We thought we’d give you a look at the type of aircraft that could have involved in last night’s rescue of the F-15E Strike Eagle pilot who crash landed in Libya. Right now, all we know for sure is that at least one MV-22 Osprey from the Marine Corps’ 26th Marine Expeditionary Unit was involved.
It’s also rumored that an AWACS jet was involved in coordinating the rescue which involved the Osprey flying off the amphibious assault ship USS Kearsarge. Furthermore, there’s a good chance the high-speed, long-range MV-22 was escorted by fighters rather than slower choppers like the Marine Corps’ AH-1 Cobras. The fighters could have been USMC AV-8B Harriers who are also flying off the Kearsarge. There’s also a bunch of other allied fighter jets in the region that could have helped out. However, those Harriers are the closest U.S. jets to Libya, and in a CSAR situation, you want to get your rescue team on scene as soon as possible.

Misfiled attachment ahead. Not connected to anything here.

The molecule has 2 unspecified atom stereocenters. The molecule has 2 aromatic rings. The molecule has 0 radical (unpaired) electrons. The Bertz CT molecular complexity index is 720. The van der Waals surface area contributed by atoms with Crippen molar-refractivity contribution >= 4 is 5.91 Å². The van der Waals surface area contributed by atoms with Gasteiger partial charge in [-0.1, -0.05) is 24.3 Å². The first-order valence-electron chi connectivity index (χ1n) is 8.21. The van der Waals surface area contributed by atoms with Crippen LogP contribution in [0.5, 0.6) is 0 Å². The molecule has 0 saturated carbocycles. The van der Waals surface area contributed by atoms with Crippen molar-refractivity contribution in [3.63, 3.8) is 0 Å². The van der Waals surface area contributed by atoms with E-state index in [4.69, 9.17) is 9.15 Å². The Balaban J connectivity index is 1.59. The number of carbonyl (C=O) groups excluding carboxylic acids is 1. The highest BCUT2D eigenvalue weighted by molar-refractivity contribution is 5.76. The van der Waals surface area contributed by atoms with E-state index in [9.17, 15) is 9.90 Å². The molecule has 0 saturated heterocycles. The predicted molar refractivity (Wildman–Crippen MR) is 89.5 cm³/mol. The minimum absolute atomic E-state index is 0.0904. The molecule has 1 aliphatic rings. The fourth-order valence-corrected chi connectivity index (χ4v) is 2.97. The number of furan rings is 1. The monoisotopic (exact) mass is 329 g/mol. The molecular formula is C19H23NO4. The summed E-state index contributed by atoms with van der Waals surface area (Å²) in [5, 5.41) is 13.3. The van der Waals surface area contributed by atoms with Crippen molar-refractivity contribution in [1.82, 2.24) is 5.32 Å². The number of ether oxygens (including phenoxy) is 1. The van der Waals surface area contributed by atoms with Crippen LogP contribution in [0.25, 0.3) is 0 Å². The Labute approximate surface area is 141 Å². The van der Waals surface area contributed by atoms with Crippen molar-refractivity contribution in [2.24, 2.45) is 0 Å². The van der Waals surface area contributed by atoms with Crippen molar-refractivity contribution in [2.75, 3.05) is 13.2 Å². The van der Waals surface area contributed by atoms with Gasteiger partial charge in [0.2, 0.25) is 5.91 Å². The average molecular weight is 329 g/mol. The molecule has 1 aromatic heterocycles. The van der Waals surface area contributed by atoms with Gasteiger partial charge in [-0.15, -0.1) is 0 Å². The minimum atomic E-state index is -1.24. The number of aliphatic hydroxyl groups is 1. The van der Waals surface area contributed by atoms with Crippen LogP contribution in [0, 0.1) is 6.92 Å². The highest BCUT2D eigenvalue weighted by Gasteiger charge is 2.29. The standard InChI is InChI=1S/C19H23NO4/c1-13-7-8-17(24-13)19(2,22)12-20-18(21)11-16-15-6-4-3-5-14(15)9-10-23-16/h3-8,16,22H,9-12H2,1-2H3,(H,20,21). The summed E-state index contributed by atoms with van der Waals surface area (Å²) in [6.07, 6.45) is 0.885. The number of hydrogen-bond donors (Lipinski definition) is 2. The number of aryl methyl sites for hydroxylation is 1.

Still, one source who has experience planning this type of operation suggests that since it was an Air Force “Strike Eagle that was in the battle, they would have wanted their PJs to be part of whatever CSAR plan was established before the operation.”
Maybe Air Force pararescue jumpers participated in the actual operation or maybe they were simply briefed on the plan.
Remember, the USAF’s 56th Rescue Squadron, flying HH-60 Pave Low CSAR helicopters, is based out of RAF Lakenheath in England (the same base where the Strike Eagle was home-based). There’s a good chance some of these choppers and PJs have been forward deployed along with some MC-130P Combat Shadow special ops tankers from the Air Force’s 67th Special Operations Squadron based out of RAF Mildenhall. For now, it looks like the Air Force birds remained on the ground.
British assets apparently played a peripheral role.
More to come as we get details on the operation, including info on the aircraft used to rescue to second crew member.